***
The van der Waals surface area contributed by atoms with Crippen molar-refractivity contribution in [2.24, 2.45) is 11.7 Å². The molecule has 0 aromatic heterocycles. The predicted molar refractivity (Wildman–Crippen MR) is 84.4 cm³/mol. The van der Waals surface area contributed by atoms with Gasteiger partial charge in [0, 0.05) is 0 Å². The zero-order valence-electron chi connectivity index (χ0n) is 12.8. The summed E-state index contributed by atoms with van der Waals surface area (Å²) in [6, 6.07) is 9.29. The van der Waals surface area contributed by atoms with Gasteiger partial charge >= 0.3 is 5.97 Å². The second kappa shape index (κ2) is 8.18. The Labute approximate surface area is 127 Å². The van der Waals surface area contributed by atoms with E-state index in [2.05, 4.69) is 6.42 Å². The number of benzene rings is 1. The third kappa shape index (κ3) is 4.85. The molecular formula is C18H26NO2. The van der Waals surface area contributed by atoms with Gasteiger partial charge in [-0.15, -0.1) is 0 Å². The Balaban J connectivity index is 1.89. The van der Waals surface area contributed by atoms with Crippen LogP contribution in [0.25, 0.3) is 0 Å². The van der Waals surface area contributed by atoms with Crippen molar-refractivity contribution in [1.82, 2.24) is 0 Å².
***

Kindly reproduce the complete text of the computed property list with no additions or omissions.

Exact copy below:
The van der Waals surface area contributed by atoms with Crippen molar-refractivity contribution in [2.24, 2.45) is 11.7 Å². The molecule has 0 aromatic heterocycles. The predicted molar refractivity (Wildman–Crippen MR) is 84.4 cm³/mol. The van der Waals surface area contributed by atoms with Gasteiger partial charge in [0, 0.05) is 0 Å². The zero-order valence-electron chi connectivity index (χ0n) is 12.8. The summed E-state index contributed by atoms with van der Waals surface area (Å²) in [6, 6.07) is 9.29. The van der Waals surface area contributed by atoms with Gasteiger partial charge >= 0.3 is 5.97 Å². The second kappa shape index (κ2) is 8.18. The Labute approximate surface area is 127 Å². The van der Waals surface area contributed by atoms with E-state index in [2.05, 4.69) is 6.42 Å². The number of benzene rings is 1. The third kappa shape index (κ3) is 4.85. The molecular formula is C18H26NO2. The van der Waals surface area contributed by atoms with Gasteiger partial charge in [-0.15, -0.1) is 0 Å². The Balaban J connectivity index is 1.89. The van der Waals surface area contributed by atoms with Crippen LogP contribution in [0.25, 0.3) is 0 Å². The van der Waals surface area contributed by atoms with Crippen molar-refractivity contribution in [1.82, 2.24) is 0 Å².